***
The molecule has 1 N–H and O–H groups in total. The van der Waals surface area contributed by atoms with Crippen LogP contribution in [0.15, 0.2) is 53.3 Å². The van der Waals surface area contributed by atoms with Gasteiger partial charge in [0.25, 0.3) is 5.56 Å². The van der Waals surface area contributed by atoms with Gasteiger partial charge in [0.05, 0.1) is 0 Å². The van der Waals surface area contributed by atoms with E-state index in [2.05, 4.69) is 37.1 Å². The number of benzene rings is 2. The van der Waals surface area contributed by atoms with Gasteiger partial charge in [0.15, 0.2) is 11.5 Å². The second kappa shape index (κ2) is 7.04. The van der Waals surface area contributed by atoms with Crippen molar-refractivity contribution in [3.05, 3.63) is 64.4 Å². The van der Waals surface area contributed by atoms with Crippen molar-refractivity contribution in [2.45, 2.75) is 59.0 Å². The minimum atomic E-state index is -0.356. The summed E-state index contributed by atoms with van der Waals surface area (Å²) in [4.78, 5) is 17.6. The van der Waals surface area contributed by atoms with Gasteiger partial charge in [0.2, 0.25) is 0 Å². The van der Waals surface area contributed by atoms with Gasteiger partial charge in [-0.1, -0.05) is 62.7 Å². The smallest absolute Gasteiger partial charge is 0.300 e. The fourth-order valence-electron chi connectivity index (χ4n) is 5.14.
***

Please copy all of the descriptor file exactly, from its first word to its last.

The molecule has 1 N–H and O–H groups in total. The van der Waals surface area contributed by atoms with Crippen LogP contribution in [0.15, 0.2) is 53.3 Å². The van der Waals surface area contributed by atoms with Gasteiger partial charge in [0.25, 0.3) is 5.56 Å². The van der Waals surface area contributed by atoms with Gasteiger partial charge in [0.05, 0.1) is 0 Å². The van der Waals surface area contributed by atoms with E-state index in [2.05, 4.69) is 37.1 Å². The number of benzene rings is 2. The van der Waals surface area contributed by atoms with Gasteiger partial charge in [0.15, 0.2) is 11.5 Å². The second kappa shape index (κ2) is 7.04. The van der Waals surface area contributed by atoms with Crippen molar-refractivity contribution in [3.05, 3.63) is 64.4 Å². The van der Waals surface area contributed by atoms with Crippen molar-refractivity contribution in [2.45, 2.75) is 59.0 Å². The minimum atomic E-state index is -0.356. The summed E-state index contributed by atoms with van der Waals surface area (Å²) in [4.78, 5) is 17.6. The van der Waals surface area contributed by atoms with Gasteiger partial charge in [0.2, 0.25) is 0 Å². The van der Waals surface area contributed by atoms with Gasteiger partial charge in [-0.1, -0.05) is 62.7 Å². The smallest absolute Gasteiger partial charge is 0.300 e. The fourth-order valence-electron chi connectivity index (χ4n) is 5.14.